A team of researchers led by the Spanish National Research Council (CSIC) has discovered a large fossilized galleries, up to 5 meters in length and 15-20 centimeters in the Parque Nacional de Cabanars (Ciudad Real). diameter, excavated by an unknown organism of soft body and large size.

The traces have an age of 475 million years, which makes them the oldest traces related to giant worms found to date, the CSIC reported in a statement.

These are burrows dug into the seabed about 475 million years ago

“They are burrows dug in the seabed about 475 million years ago by an organism vermiform, mobile, whose galleries ran horizontal a few centimeters deep under the seabed,” explained the paleontologist Juan Carlos CSIC Gutierrez Marco, who directs the excavations.

“He lived buried and covered his galleries with mucous secretions in order to harden them and avoid their collapse, which has facilitated its conservation until today, since it allowed the passive filling by subsequent sediments that fossilized them”, completed the Researcher.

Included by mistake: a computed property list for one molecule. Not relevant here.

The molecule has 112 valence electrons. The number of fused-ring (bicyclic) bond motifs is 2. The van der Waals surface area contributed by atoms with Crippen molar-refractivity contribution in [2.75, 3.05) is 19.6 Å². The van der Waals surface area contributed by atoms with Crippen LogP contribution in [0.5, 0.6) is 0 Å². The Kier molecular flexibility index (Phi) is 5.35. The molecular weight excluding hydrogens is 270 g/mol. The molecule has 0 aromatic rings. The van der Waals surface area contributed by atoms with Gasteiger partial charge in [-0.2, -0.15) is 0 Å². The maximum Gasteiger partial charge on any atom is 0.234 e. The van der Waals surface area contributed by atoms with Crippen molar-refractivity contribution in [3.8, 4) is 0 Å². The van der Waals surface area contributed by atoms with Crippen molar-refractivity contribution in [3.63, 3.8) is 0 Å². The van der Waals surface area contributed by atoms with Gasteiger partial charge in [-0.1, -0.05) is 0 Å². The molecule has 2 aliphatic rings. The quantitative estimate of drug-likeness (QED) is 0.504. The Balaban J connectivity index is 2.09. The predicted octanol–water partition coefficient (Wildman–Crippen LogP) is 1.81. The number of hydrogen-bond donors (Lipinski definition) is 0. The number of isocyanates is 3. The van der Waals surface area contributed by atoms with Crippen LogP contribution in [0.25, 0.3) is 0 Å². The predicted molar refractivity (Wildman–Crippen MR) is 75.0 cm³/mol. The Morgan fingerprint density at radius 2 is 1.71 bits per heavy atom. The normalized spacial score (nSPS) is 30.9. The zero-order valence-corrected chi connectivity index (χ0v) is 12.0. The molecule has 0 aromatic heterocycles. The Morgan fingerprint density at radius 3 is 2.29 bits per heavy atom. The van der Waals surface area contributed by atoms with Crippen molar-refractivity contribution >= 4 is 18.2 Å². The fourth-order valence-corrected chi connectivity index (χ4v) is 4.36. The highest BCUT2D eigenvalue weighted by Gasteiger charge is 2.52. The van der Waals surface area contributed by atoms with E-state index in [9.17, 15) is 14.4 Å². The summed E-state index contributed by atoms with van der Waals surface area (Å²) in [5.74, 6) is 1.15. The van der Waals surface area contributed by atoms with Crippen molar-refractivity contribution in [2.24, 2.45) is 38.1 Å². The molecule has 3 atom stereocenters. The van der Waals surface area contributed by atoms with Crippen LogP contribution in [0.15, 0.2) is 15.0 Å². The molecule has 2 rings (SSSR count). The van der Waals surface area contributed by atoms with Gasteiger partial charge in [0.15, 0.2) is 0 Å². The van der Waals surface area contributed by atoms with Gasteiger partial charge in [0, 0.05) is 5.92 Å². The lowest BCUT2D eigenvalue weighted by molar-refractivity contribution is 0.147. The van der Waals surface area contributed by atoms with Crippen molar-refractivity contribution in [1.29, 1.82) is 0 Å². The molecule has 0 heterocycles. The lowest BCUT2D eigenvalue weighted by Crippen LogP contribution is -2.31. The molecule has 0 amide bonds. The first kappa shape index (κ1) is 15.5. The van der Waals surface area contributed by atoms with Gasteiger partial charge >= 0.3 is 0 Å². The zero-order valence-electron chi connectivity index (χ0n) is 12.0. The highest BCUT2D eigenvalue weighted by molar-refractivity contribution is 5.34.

Although the organism that made these traces is not preserved, the length and thickness of the traces, as well as the peristaltic movements that were recorded in the rock, allows to estimate to the investigators that it is a giant worm of approximately one meter of Length and about 15 centimeters in diameter.

The footprints found in Cabanans are not only exceptional for their size, also for their antiquity, 475 million years, in the Lower Ordovician (Era Paleozoic): “These are the oldest traces related to giant worms” he said.


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